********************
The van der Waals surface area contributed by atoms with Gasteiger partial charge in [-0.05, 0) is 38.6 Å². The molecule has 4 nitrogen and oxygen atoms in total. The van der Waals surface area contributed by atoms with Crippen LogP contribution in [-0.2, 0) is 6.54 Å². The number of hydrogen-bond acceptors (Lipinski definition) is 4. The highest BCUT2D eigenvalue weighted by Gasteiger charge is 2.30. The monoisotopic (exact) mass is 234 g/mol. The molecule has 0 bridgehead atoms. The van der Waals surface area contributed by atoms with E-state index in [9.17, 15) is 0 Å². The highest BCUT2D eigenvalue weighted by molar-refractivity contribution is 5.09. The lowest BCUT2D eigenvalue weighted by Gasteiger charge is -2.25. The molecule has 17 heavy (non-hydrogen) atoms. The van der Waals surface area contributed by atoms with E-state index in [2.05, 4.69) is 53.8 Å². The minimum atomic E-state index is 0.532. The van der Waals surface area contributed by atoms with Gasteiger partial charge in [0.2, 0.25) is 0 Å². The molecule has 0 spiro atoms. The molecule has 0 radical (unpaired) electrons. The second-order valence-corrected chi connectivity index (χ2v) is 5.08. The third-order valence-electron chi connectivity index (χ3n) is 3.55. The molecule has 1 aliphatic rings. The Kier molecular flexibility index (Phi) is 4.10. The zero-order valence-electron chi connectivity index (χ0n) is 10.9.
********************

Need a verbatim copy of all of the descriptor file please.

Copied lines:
The van der Waals surface area contributed by atoms with Gasteiger partial charge in [-0.05, 0) is 38.6 Å². The molecule has 4 nitrogen and oxygen atoms in total. The van der Waals surface area contributed by atoms with Crippen LogP contribution in [-0.2, 0) is 6.54 Å². The number of hydrogen-bond acceptors (Lipinski definition) is 4. The highest BCUT2D eigenvalue weighted by Gasteiger charge is 2.30. The monoisotopic (exact) mass is 234 g/mol. The molecule has 0 bridgehead atoms. The van der Waals surface area contributed by atoms with E-state index in [9.17, 15) is 0 Å². The highest BCUT2D eigenvalue weighted by molar-refractivity contribution is 5.09. The lowest BCUT2D eigenvalue weighted by Gasteiger charge is -2.25. The molecule has 17 heavy (non-hydrogen) atoms. The van der Waals surface area contributed by atoms with E-state index in [2.05, 4.69) is 53.8 Å². The minimum atomic E-state index is 0.532. The van der Waals surface area contributed by atoms with Gasteiger partial charge in [0.2, 0.25) is 0 Å². The molecule has 0 spiro atoms. The molecule has 0 radical (unpaired) electrons. The second-order valence-corrected chi connectivity index (χ2v) is 5.08. The third-order valence-electron chi connectivity index (χ3n) is 3.55. The molecule has 1 aliphatic rings. The Kier molecular flexibility index (Phi) is 4.10. The zero-order valence-electron chi connectivity index (χ0n) is 10.9.